by Glory Enyinnaya
In this era where snazzy consultants draft elaborate mission and vision statements for individuals and corporations, the question “what is the mission of the Church?” is worth pondering. For who is the Church, except you and I? Successfully fulfilling God’s plan for your life is heavily dependent on understanding what that plan encompasses. I ask again “what is the mission of the Church?”
That question can best be answered by reflecting on Christ’s commissioning of His first ambassadors – the 12 Apostles. The Scriptures say that “He summoned his twelve disciples and gave them authority over unclean spirits with power to cast them out and to cure all kinds of diseases and sickness. These twelve Jesus sent out, instructing them as follows: ‘And as you go, proclaim that the kingdom of heaven is close at hand. Cure the sick, raise these dead, cleanse the lepers, cast out devils. You received without charge, give without charge.’”
That passage seems to suggest a threefold apostolate – proclaiming the Gospel, administering the sacraments and performing works of charity.
The first mission of the Church is proclaiming the Gospel. No Christian is exempt from this cardinal duty of evangelization. “What will I say?” addresses the question of content. That’s where the Holy Spirit comes in. You may speak about your own personal experience of God, or expound on some doctrine or principle of Scripture, as you are led. The more intense your prayer life is, the richer and more convincing will be your message. “Who will I speak to?” addresses the question of audience. Everyone and anyone who is human needs an encounter with God in order to be truly and fully alive. Wherever there are people, you have a mission field – schools, market places, offices, clubs and societies. “How will I reach this multitude?” addresses the question of medium. You don’t need a soapbox; sometimes the witness of your personal life lived quietly and courageously in line with your religious values is enough to stir the heart of an onlooker. In this Information Age, however, you would be remiss in your duty if you failed to take advantage of the Internet to spread the good news. In this regard, your only limits are your imagination, your talent and your personal commitment. Let’s infiltrate Twitter and Facebook with Christ’s perspective on the myriad of issues that confront our world today.
The second mission of the Church is administering the sacraments. A sacrament is an outward sign which conveys inward grace to the soul. The primary administrators of the sacraments are priests; nevertheless, we can assist by speaking to our family and friends about their importance. There are seven sacraments in the Catholic Church, each of which corresponds to a particular epoch in the life of man. Baptism erases original sin and brings new life to you; Confirmation confers the Holy Spirit on you with His seven gifts; the Eucharist incorporates you into the body of Christ; Confession reconciles you to God, after you fall as you inevitably will; the Holy Orders turns a man into a priest (ipso Christi “another Christ”); Matrimony unites a full grown man and woman together for companionship and to bring the gift of children into the world and Anointing of the Sick prepares you to meet your Maker, Judge and Final Destiny. How much richer and more fulfilling life is when lived in unity with the Sacraments.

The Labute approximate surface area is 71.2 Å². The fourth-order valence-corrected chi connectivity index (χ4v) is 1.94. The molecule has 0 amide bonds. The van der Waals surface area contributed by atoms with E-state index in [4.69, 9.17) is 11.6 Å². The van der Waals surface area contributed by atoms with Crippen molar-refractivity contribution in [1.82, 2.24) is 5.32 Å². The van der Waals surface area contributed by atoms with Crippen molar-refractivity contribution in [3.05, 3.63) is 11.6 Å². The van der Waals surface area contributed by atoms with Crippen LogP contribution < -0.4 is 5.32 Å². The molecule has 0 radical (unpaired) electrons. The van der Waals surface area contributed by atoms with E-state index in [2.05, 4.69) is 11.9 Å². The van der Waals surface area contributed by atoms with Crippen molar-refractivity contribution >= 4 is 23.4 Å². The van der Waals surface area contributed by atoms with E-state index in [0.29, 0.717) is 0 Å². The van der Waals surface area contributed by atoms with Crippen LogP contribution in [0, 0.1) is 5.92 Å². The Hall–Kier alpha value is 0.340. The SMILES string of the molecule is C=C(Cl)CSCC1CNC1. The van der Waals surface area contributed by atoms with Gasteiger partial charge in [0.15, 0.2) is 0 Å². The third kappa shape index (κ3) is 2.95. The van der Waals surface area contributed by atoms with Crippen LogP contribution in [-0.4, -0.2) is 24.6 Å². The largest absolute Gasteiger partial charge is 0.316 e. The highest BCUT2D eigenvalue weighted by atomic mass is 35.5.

The final mission of the Church is to perform works of charity. Charity may be physical or spiritual. Physical works of charity include feeding the hungry, giving drink to the thirsty, clothing the naked, sheltering the homeless, visiting the sick and visiting the captives in prison. Spiritual works of charity include counseling the doubtful, instructing the ignorant, admonishing the sinner, forgiving injustices, praying for the living and the dead. While often neglected, Christ makes it clear that the performance of these works of charity will be the litmus test by which our eternal destiny will be decided. The sheep will be the merciful and the goats the unmerciful. ‘’For whatsoever you do to the least of your brethren, you do to me.’’ Remember this the next time you’re tempted to shoo away that street kid or afflicted beggar who approaches you in traffic. Your eternal destiny may very well ride on your response to Christ-in-disguise.
There you have it – the threefold mission of the Church. What are you waiting for? Let’s put it into practice!